Why does Durgati weep?
Story by Parag Chowdhury
Translated by
Shabnam Nadiya


The sky’s been somber since dawn. So late into the day now and still no sign of the sun. It rained cats and dogs last night. All night the water drip drip dripped along the rotten thatch roof. The two of them moved the bed two or three times. This corner, that corner. But it was the same everywhere. The thatch full of holes all through like a sieve. Put up ages ago, when Ma was still living. Could Jamila afford to have it thatched again, then? Meantime, her sleep disturbed, the stupid girl began to weep. Then she grew calm by herself.

   Jamila felt lazy in the heat. As if her body wanted to drop off at the joints. She felt like spreading her body on the cool floor and sleeping. But is there time to laze about? Her housework is done. Now she has to go finish her work at the Mia’s place. They’re cutting the wheat and threshing it. Her job is to sift and separate the wheat after the men have threshed it. She isn’t fortunate enough to laze around. By this time Elder Wife’s screams must be burning up the beams of the ceiling. Before she left the house covering her head with her anchal, Jamila looked into the house. She saw that the daughter still hadn’t stopped whinin’ and cryin’. These few days there was only one song she’d sing — She’d gotta have a red shari like Shanu. Jamila’s body was aburnin’. She felt like crushin’ the girl’s skull with the wooden stool. The next moment she felt tenderness. Slow-witted dumb girl.

   She called out in a tender voice — Durgati. 0 Durgati. Don’t cry, honey. Get up. Eat the panta and then take the chickens...
   — Won’t eat the panta, won’t do no work neither. Durgati felt the tenderness in her mother’s voice and fumed. The distress in her listless voice seemed to grow.

   —Listen. Listen to me. Jamila appeared conciliatory.

   —Listen to what I’m sayin’. Soon as the chicks are a bit bigger, I’ll sell ‘em off Then I’ll be able to buy you your red sari, silly. Else who’ll be givin’ me the money?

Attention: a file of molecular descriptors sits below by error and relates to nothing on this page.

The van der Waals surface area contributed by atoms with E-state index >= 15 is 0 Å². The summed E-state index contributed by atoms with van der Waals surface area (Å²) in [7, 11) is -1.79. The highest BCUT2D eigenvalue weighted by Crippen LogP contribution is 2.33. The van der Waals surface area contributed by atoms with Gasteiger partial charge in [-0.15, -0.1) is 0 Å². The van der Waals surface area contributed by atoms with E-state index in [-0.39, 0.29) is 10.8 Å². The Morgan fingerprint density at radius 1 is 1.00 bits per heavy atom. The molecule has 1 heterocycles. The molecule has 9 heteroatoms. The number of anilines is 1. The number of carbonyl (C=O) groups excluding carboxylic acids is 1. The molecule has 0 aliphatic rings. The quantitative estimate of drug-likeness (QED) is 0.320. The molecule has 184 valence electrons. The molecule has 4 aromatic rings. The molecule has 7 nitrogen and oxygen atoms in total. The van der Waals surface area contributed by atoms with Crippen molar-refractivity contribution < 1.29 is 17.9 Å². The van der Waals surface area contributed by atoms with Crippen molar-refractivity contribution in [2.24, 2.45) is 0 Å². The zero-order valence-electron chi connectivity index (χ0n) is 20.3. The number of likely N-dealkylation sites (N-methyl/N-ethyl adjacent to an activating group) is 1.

Durgati’s eyes sparkle. One look into her eyes’ll tell you that the girl didn’t have much sense to speak of. As if her eyes were the waterhole behind the house. Or a bowl of dirty water. There was no shadow of anything. Never had the shadow of blue sky fallen within. So dopey and dim-witted. Some sunlight glinted within the dull calf eyes.

   — Really, ma. Will ye buy it fer me? Don’t be too late today. Then I be cryin’ again. I be cryin’. Ma. I say I be cryin’.

   Yup, Durgati sure could cry. Her habit of cryin’ came at birth. Any excuse she’d get, she’d start cryin as if a beetle were humming away. People had so many different kinds of fancies. Cryin’ was perhaps what she fancied. She’d cry all by herself Then she’d becalm herself as well. Jamila left the yard and went into the house. Durgati was lyin’ on the floor cryin’. Jamila bent over tryin’ to pick her daughter up. She couldn’t. The girl had grown heavier in body. New splendors had sprung up on her body — front and back. Her mind was like a six or seven year old kid’s. Her body that of a ripe young woman. How old was the girl really? Jamila thought about it. She remembered Mia Sa’b. Two days ago they were chatting in the yard.

   — Y’ see Hasina Bibi, the country’s been free fourteen years now. Saleha was married even two years before that. She still don’t have no children...

   Jamila calculated. That meant Durgati was thirteen. Jamila’s heart flew back to thirteen—fourteen years in the past. Back then Jamila was Jamila the Pretty. A luscious full-bodied young girl. Her skin wasn’t as milky white as Durgati’s. It was slightly dark and sweet a color. She was so conceited about the face that she could see in the broken mirror.

   Karim Bhai used to say, Jamila your face looks as if you’ve washed it with the caress of a moonlit night. It makes me want to touch it.
   It was true. Even looking at herself in the mirror a thousand times never satisfied her. She’d touch her own face again and again. But she never let Karim touch it. She had been sinfully proud. Despite running after her day after day, Karim had never been able even to touch her hand. In the end, suddenly everything changed. One evening Karim came underneath the lonely mango tree by the pond. His face half gloomy like a dirty lamp.

   —Probably won’t see you again for a long time, Jamila. I’ve come to say goodbye. I journey for the border tomorrow with Shahid Bhai. There may be a big fight with the Punjabis.

   Jamila laughed suddenly.
   —Fight? You? With who did you say you be fightin’?
   —With the Punjabis.
    —Who are they? From which country?
   —Silly girl. They’re the West Pakistanis. Tall and strong people they be, hard inside and out. They’re attacking us Bangalis. You haven’t heard nothing?

   Jamila felt scared listening to Karim’s words. The description of Panjabis were like the demons of legends. Jamila had been too busy with herself to hear anything. But she had seen Elder Brother and Younger Brother worrying over something all day. They would stare at one place as if meditating. Ma would yell at them. Get angry. Instead of working, the two brothers would whisper about something together. A sudden fear thrummed through her breast. There were goose bumps all over her body.